Editor's note: Isobel Coleman is the author of "Paradise Beneath Her Feet" and a senior fellow for U.S. foreign policy at the Council on Foreign Relations in New York.
Egyptians are still basking in the glow of their successful revolution. Taxi drivers in Cairo proudly point out revolutionary landmarks as street vendors hawk revolutionary trinkets. Revolutionary banners drape highway overpasses, and new advertising campaigns on billboards and television appeal to a national spirit of rebirth and reconstruction.
While Egyptians have every right to take pride in the "people protests" that brought down the government of Hosni Mubarak, such revolutionary euphoria is premature. Today, the forces pushing for a full political housecleaning seem to be losing ground to those prioritizing stability.
On one side of this divide stand the largely secular, leftist, urban, youthful leaders of the Tahrir Square protests; on the other stand the old political elements of the Muslim Brotherhood and the military-backed remnants of the National Democratic Party (NDP), as well as large swaths of conservative rural voters.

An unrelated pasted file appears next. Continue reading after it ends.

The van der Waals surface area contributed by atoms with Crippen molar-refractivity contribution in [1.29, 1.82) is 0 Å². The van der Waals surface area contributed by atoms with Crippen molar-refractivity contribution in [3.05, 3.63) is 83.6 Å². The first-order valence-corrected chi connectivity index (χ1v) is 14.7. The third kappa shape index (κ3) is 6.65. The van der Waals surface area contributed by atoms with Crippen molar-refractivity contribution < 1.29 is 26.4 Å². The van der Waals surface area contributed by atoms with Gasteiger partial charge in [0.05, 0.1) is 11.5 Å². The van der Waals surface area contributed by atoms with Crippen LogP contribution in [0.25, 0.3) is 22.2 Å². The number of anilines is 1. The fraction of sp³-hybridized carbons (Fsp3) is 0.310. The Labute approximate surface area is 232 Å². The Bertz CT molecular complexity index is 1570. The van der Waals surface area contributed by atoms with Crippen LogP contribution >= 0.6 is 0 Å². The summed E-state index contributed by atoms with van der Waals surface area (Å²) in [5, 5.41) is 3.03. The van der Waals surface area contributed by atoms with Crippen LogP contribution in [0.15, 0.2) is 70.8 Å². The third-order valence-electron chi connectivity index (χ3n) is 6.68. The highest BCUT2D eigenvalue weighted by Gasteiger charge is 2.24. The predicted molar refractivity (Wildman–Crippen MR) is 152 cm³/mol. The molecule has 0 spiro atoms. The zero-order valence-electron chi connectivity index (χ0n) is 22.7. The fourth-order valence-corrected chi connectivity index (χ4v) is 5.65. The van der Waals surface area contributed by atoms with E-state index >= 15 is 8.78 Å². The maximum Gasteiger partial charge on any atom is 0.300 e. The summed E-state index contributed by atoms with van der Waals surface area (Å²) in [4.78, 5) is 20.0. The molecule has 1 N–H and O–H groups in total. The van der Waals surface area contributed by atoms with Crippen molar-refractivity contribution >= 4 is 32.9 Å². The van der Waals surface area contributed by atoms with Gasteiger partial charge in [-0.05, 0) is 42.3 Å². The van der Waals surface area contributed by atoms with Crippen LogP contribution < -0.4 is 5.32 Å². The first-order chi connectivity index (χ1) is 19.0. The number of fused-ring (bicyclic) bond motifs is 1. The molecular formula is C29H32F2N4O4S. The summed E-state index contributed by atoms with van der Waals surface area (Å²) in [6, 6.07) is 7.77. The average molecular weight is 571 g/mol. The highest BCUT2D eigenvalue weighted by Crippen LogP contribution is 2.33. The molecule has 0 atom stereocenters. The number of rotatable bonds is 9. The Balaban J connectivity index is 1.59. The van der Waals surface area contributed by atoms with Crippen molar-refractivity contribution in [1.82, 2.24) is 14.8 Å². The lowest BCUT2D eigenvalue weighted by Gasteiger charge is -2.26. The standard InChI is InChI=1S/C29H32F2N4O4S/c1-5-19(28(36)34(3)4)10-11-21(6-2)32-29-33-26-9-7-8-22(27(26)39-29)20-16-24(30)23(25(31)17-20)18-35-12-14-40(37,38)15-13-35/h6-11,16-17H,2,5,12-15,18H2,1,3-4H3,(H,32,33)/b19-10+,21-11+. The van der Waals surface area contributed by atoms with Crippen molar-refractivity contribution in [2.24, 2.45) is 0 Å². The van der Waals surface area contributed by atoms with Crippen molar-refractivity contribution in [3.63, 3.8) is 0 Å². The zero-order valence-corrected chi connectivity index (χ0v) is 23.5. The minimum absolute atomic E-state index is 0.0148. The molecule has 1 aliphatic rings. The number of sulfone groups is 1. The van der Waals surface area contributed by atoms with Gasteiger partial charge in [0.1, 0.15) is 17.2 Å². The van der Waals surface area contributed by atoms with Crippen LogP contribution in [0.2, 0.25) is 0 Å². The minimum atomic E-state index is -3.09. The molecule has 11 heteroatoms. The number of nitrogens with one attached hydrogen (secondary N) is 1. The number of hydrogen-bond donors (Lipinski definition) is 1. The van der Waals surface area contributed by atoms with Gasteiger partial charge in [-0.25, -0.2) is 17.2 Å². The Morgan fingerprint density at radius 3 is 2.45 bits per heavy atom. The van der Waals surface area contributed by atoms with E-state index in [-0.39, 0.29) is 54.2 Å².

The complex give-and-take among the various factions is playing out on several fronts, as the Supreme Council of the Armed Forces seeks to offer as few concessions as possible to keep the peace and turn over the running of the country as soon as possible to someone who meets with its approval.
The recent constitutional referendum highlights the brewing tensions. In a largely fair and smooth process, voters on Saturday overwhelmingly approved a set of constitutional amendments that address a number of Mubarak-era grievances: Presidents are now limited to two four-year terms, controversial detainment laws have been nullified, judicial oversight of elections has been restored and eligibility requirements for presidential candidates have been eased.